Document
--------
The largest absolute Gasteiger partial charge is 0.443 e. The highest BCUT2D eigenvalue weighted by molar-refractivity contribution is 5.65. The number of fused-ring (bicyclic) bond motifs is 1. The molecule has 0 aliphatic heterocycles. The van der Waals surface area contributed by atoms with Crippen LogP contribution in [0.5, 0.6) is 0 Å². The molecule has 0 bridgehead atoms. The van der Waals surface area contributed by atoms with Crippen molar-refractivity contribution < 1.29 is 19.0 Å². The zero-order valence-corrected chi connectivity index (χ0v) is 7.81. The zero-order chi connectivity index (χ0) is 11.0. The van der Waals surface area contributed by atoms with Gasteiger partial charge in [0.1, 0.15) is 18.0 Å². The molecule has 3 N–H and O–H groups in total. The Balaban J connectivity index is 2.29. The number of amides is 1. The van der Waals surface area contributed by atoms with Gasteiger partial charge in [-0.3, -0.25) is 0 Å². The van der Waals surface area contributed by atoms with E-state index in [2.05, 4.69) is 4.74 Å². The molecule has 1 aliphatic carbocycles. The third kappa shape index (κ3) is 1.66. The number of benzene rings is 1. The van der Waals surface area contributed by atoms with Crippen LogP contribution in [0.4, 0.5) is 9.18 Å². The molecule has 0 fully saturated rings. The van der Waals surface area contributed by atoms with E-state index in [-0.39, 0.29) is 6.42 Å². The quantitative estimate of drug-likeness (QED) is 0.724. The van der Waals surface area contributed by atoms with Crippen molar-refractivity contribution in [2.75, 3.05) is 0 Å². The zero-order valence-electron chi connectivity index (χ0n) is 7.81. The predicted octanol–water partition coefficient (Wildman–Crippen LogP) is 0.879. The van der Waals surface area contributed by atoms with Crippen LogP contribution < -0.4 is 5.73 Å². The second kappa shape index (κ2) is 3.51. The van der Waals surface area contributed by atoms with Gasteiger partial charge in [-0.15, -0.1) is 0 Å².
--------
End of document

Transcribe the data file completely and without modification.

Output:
The largest absolute Gasteiger partial charge is 0.443 e. The highest BCUT2D eigenvalue weighted by molar-refractivity contribution is 5.65. The number of fused-ring (bicyclic) bond motifs is 1. The molecule has 0 aliphatic heterocycles. The van der Waals surface area contributed by atoms with Crippen LogP contribution in [0.5, 0.6) is 0 Å². The molecule has 0 bridgehead atoms. The van der Waals surface area contributed by atoms with Crippen molar-refractivity contribution < 1.29 is 19.0 Å². The zero-order valence-corrected chi connectivity index (χ0v) is 7.81. The zero-order chi connectivity index (χ0) is 11.0. The van der Waals surface area contributed by atoms with Gasteiger partial charge in [0.1, 0.15) is 18.0 Å². The molecule has 3 N–H and O–H groups in total. The Balaban J connectivity index is 2.29. The number of amides is 1. The van der Waals surface area contributed by atoms with Gasteiger partial charge in [-0.3, -0.25) is 0 Å². The van der Waals surface area contributed by atoms with E-state index in [2.05, 4.69) is 4.74 Å². The molecule has 1 aliphatic carbocycles. The third kappa shape index (κ3) is 1.66. The number of benzene rings is 1. The van der Waals surface area contributed by atoms with Crippen LogP contribution in [0.4, 0.5) is 9.18 Å². The molecule has 0 fully saturated rings. The van der Waals surface area contributed by atoms with E-state index in [-0.39, 0.29) is 6.42 Å². The quantitative estimate of drug-likeness (QED) is 0.724. The van der Waals surface area contributed by atoms with Crippen molar-refractivity contribution in [2.75, 3.05) is 0 Å². The zero-order valence-electron chi connectivity index (χ0n) is 7.81. The predicted octanol–water partition coefficient (Wildman–Crippen LogP) is 0.879. The van der Waals surface area contributed by atoms with Crippen LogP contribution < -0.4 is 5.73 Å². The second kappa shape index (κ2) is 3.51. The van der Waals surface area contributed by atoms with Gasteiger partial charge in [-0.15, -0.1) is 0 Å².